This has happened to me several times as I’ve scanned my collection. I realized I had rushed through my workflow too fast that morning and a couple of slides were cropped too much and I was missing information from the original image.

I like the peace of mind knowing I can return to the original if I ever want or need to.

2 Future Technology:

How will I feel when new technology comes out that can scan and extract even more quality and detail from my photos than I was able to the day I scanned them. The day you scan a photo is the day you “lock in” that days’ technology.

What if one of my nieces or nephews took an interest in them one day — possible when I am no longer around — and wanted to rescan some of the collection with this new “futuristic” technology?

Storing the originals — especially film negatives — gives you technological opportunities later.

3 Scanned Before Cleaned:

I know I scanned some slides that really shouldn’t have been. What I mean is, they were way too dirty or moldy to produce a good scan from. I really should have set them aside and cleaned them with a special chemical first.

So I know I want to go back and re-scan some of them that really mean a lot to me that are in bad shape.

(I went ahead and scanned them, because as some of you already know, my goal right now is to get them digitized as fast as I reasonably can so that my parents can go through them and help me order and label them. Later, I will clean them up and make them look pretty.)

Storing the originals gives you the option to perform temporary scans.

4 Digital Longevity Technically Unproven:

The process of digital preservation hasn’t been around that long yet. We are all still learning how to save and archive digital files and have them last theoretically forever.

Are all of us digital junkies really prepared? Because DVD’s can rot, hard drives can fail and natural disasters do occur all over the world.

This involves backing up to several hard drives, storing them in more than one place (just in case a natural disaster destroys your home for example), and also looking into backing them up to the “cloud” (internet storage companies that charge a monthly fee).

Even though I am confident I am going to be responsible and look out for my digital files, I love knowing that if something DID go wrong with my failsafes, I have the originals to return to.


But Still — Seriously, What’s the Point of Scanning Then!?

All this said, I know… they do take up space!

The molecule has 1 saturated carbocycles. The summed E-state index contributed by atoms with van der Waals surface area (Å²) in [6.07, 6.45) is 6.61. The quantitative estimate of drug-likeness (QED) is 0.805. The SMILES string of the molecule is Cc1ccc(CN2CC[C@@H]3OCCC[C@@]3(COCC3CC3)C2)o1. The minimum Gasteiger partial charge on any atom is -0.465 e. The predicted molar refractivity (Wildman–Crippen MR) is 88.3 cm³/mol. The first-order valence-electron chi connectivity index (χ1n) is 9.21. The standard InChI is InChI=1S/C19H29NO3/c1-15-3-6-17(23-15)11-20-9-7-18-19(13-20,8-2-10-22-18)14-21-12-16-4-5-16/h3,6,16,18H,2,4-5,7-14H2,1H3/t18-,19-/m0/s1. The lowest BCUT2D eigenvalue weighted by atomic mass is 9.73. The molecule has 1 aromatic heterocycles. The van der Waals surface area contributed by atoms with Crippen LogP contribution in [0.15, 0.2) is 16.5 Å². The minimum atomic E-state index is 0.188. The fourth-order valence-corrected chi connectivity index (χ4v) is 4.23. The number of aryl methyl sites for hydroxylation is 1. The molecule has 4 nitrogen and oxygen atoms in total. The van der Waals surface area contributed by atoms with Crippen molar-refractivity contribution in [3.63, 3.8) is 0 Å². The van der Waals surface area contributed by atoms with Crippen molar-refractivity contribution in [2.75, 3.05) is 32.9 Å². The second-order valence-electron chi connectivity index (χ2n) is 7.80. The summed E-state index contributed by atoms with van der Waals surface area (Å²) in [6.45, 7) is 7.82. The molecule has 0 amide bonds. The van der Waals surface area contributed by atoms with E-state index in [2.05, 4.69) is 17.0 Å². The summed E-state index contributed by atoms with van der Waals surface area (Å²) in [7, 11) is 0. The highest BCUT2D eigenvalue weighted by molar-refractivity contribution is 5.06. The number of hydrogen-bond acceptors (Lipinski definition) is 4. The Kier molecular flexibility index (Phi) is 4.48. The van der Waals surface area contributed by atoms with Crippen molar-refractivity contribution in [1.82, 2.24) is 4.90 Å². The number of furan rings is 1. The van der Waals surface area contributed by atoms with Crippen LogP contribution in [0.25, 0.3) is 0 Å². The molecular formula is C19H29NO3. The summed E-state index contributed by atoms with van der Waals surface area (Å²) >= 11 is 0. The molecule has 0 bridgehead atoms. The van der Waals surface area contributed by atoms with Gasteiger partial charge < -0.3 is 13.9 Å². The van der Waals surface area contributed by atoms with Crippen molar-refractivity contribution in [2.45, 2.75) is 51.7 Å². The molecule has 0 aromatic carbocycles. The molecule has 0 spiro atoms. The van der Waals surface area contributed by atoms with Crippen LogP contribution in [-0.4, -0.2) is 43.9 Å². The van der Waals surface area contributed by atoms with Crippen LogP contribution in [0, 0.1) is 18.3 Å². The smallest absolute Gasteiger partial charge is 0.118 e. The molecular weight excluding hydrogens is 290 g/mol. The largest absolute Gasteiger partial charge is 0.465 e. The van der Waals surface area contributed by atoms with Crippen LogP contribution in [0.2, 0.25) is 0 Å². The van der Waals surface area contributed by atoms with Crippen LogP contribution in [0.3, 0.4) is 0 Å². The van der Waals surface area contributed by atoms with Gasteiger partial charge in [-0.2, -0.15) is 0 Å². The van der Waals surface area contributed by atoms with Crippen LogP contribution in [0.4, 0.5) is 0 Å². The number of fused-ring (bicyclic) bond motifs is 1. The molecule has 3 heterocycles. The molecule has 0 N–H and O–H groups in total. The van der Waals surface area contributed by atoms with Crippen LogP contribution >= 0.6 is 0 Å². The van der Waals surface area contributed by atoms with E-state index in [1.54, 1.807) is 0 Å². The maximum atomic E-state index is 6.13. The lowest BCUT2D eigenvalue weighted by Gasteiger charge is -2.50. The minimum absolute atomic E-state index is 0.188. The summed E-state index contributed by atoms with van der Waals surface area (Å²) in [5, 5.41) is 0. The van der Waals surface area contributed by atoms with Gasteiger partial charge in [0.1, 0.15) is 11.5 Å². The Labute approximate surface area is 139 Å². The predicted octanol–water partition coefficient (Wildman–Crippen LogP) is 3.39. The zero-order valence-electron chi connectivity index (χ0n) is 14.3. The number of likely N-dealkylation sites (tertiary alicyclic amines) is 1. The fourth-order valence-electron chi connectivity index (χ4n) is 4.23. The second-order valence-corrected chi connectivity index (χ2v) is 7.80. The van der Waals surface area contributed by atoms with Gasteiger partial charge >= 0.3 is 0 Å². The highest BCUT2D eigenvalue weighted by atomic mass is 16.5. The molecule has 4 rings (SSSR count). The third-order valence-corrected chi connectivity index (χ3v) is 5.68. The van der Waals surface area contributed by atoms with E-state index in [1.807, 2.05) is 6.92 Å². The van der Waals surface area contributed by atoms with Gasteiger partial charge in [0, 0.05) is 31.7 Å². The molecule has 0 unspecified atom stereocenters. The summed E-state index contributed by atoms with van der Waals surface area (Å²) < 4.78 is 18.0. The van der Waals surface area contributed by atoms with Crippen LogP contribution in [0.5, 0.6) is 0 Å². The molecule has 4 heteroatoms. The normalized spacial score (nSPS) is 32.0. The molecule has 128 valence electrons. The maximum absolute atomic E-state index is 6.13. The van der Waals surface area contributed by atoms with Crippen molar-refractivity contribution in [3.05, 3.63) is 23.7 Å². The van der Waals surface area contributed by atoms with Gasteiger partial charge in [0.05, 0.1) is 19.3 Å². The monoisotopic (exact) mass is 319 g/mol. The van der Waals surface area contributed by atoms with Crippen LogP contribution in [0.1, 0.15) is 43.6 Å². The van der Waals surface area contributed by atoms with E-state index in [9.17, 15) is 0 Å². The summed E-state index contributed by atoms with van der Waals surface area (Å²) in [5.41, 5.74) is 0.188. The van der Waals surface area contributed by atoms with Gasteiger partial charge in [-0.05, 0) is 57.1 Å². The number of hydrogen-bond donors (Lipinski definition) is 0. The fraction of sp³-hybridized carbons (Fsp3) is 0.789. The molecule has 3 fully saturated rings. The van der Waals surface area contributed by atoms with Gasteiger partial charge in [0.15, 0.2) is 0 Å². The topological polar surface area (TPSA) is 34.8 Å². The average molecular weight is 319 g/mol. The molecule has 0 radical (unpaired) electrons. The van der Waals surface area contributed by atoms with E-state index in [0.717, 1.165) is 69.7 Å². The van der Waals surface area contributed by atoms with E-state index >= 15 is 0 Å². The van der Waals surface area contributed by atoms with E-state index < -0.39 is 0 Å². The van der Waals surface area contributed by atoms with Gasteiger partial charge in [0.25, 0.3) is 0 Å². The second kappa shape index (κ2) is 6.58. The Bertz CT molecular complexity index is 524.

Most of our lives we’re pre-occupied acquiring things, and then the last part of our lives we spend giving away these things.

And I feel like I am already ahead of schedule. I am middle-aged (I had to cough that one up) and already starting to really reduce the amount of things my wife and I have in our house. I am putting work into carefully consolidating down to as little as I can.

But for me, personally, these analog “memories” will probably be the last thing I will pitch — and that will probably be like the ol’ saying, “over my dead body!” Someone can bury me literally under my collection. It can be grass, then dirt, then my collection and then me.

personal photo album open with hand-written captioned photos

Am I really just being overly sentimental to a bunch of old paper and chemicals?


Shortly thereafter, I ran across a couple forum comments on that smacked me right in the face with this very question.

They were just a couple of thoughts out of many, buried in a discussion about 35mm slides.


Sorry to tell you guys, but 99.9% of your pictures just aren’t that important. If you don’t throw them out before you die, your wife’s next husband will. Including the so-called keepers.

~ Alan Klein

I agree with Alan. Our slides are not important to anyone really other than to ourselves and I think it is a fantasy to assume they need to be treasured like works of art.

~ Robin Smith


I guess it’s possible Alan and Robin wrote these words with little thought. They could have been a knee-jerk reaction typed out on their smartphones while they were waiting for their movie to start in a theater. They were just trying to be funny — right?

Or, they could have taken their time and typed out their true and sobering belief in the matter after months of deep-hearted analysis.

Either way, what they said is still truly scary to me.


Are we really lying to ourselves if we think our print and 35mm slide collections will be appreciated generations from now?


When my will is read aloud in front of my surviving family (or is that only done by rich people in the movies?), will any one of my nieces and nephews be upset if I chose them to take over as caretaker of my treasured old photo collection?